Analysis of Arizona's LEED for new construction population's credits

Kenneth Sullivan, Hugo Dixon Oates

Research output: Contribution to journalArticlepeer-review

3 Scopus citations


Existing literature has failed to identify credit patterns amongst buildings that have achieved various certification levels within the leadership in energy and environmental design for new construction (LEED NC) rating system. Although credit scorecard information had been available for some LEED NC certified projects on the U.S. Green Building Council's (USGBC) website, no one had published a detailed credit analysis or overall credit trends. Furthermore, the few studies that correlated LEED credits with utility consumption returned null results. This technical paper examines LEED NC credit trends for 91% of Arizona's 53-building LEED NC building population in an effort to identify credit patterns and to determine if credits correlate with either water or power consumption. Data collection efforts were successful for all desired deliverables except water consumption. Credit patterns emerged, exhibiting the most and least commonly attained credits, differences were identified between consultant populations, and credit strategy patterns were demonstrated inherent in each progresssivly more demanding certification level. Water collection was unsuccessful, rendering water correlations impossible. Collection of energy consumption data were successful yet produced few statistically significant correlations. The study's results demonstrate to industry practitioners and researchers that the 69-point LEED NC rating system failed to demonstrate substantial correlations between energy use and credits within the Arizona population, thereby discounting energy conservation strategies inherent in LEED NC versions 2.0, 2.1 and 2.2. The results also highlight the need to incentivize those credits which produce the greatest environmental benefit throughout the building's full life cycle. The authors discuss energy correlations in greater detail in another publication.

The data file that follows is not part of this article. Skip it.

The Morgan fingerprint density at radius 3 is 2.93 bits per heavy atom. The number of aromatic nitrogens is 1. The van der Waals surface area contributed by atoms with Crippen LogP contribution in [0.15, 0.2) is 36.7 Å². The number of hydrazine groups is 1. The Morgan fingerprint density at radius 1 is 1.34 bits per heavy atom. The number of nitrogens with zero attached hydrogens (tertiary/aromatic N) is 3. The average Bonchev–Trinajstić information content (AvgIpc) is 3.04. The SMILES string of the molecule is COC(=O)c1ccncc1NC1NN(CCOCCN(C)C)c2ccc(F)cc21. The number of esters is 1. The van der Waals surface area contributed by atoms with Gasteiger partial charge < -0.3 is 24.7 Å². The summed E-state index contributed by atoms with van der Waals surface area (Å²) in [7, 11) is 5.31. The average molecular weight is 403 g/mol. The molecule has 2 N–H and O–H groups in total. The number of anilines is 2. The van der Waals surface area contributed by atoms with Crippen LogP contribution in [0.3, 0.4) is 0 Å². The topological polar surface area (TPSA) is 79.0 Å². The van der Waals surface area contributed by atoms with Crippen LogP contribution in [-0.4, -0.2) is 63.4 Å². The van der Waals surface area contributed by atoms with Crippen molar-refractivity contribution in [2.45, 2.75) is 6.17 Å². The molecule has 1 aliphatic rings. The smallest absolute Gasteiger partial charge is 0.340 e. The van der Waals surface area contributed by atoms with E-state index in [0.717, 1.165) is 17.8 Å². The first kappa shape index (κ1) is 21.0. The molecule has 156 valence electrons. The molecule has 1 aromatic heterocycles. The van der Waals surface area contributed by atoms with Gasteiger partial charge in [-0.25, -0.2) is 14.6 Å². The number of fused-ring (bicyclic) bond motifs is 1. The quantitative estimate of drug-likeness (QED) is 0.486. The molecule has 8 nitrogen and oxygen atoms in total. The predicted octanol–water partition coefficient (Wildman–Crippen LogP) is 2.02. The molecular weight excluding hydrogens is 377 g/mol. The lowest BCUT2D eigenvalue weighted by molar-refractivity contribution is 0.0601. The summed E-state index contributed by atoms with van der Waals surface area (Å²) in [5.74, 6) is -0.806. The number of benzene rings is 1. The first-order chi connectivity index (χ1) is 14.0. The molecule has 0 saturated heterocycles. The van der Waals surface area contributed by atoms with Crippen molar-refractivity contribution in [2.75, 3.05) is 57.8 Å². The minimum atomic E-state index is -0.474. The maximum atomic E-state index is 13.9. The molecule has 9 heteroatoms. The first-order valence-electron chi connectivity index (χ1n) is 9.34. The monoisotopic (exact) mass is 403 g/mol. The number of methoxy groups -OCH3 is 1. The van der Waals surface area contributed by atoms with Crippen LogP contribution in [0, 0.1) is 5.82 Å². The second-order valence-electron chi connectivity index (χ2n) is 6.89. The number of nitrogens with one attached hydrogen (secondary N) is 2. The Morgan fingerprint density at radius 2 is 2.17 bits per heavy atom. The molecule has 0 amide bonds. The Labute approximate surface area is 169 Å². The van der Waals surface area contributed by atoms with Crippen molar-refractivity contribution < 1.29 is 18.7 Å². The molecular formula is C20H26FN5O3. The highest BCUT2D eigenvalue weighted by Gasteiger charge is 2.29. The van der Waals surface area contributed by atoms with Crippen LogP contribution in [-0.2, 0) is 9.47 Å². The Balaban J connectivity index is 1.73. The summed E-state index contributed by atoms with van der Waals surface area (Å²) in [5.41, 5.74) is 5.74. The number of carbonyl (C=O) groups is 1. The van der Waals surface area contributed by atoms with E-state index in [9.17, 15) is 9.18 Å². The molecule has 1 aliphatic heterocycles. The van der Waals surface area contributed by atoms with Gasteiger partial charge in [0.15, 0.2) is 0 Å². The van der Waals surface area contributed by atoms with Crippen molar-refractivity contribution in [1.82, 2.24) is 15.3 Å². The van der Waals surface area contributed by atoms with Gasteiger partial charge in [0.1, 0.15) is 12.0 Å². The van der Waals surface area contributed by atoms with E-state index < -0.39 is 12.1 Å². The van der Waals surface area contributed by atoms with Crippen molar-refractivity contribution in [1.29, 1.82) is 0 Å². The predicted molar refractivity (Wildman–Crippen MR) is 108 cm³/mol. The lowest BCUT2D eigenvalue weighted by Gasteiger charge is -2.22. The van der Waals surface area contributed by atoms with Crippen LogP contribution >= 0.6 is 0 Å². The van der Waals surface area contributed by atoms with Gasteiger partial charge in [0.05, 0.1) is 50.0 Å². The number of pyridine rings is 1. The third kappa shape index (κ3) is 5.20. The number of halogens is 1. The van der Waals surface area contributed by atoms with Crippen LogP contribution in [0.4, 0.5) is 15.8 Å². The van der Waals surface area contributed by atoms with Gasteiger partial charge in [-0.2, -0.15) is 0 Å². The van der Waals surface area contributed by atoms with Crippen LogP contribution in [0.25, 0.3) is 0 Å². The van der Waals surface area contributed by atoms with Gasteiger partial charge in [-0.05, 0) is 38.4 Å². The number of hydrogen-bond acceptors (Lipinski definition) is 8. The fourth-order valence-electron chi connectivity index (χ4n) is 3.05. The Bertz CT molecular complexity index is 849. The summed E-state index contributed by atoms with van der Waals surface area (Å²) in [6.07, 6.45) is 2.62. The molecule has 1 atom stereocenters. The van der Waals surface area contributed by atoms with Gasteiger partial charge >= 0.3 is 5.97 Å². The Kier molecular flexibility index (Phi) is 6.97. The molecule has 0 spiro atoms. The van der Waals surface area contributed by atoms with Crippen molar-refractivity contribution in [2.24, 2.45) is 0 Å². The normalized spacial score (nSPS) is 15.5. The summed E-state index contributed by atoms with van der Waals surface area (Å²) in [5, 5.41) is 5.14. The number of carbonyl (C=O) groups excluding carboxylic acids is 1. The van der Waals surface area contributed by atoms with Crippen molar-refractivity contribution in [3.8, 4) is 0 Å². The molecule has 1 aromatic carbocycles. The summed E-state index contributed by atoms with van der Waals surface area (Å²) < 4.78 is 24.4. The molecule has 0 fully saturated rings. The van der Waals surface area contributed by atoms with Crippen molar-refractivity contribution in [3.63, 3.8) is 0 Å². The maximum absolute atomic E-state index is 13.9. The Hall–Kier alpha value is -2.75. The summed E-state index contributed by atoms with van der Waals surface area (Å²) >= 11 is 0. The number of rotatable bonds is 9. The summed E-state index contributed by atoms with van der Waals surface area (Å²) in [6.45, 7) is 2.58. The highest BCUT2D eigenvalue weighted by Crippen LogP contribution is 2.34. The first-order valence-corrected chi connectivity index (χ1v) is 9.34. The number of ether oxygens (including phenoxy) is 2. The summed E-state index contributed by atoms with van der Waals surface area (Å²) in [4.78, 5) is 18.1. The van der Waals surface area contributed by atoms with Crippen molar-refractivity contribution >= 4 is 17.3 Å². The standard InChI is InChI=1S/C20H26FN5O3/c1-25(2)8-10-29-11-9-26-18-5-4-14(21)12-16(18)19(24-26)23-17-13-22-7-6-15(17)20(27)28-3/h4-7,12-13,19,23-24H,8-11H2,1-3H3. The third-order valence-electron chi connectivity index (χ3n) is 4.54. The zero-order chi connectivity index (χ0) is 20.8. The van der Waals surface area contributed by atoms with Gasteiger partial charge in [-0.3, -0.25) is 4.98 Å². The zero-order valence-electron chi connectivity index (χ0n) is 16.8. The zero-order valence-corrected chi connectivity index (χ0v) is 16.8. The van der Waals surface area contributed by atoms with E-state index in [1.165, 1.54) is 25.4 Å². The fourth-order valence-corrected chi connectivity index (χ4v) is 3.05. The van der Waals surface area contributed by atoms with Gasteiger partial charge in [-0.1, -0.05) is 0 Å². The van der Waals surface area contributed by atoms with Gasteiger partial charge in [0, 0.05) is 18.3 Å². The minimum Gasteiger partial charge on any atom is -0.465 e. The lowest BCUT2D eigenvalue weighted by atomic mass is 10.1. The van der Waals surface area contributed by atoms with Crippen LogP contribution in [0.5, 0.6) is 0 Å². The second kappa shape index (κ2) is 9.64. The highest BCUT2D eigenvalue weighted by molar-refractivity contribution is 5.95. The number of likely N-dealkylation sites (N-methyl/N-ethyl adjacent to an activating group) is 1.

Original languageEnglish (US)
Pages (from-to)1386-1393
Number of pages8
JournalJournal of Construction Engineering and Management
Issue number12
StatePublished - Dec 1 2012


  • Arizona
  • Building consumption
  • Energy consumption
  • LEED credits
  • Measurement
  • Postoccupancy survey
  • Sustainable development
  • U.S. Green Building Council
  • Water consumption

ASJC Scopus subject areas

  • Civil and Structural Engineering
  • Building and Construction
  • Industrial relations
  • Strategy and Management


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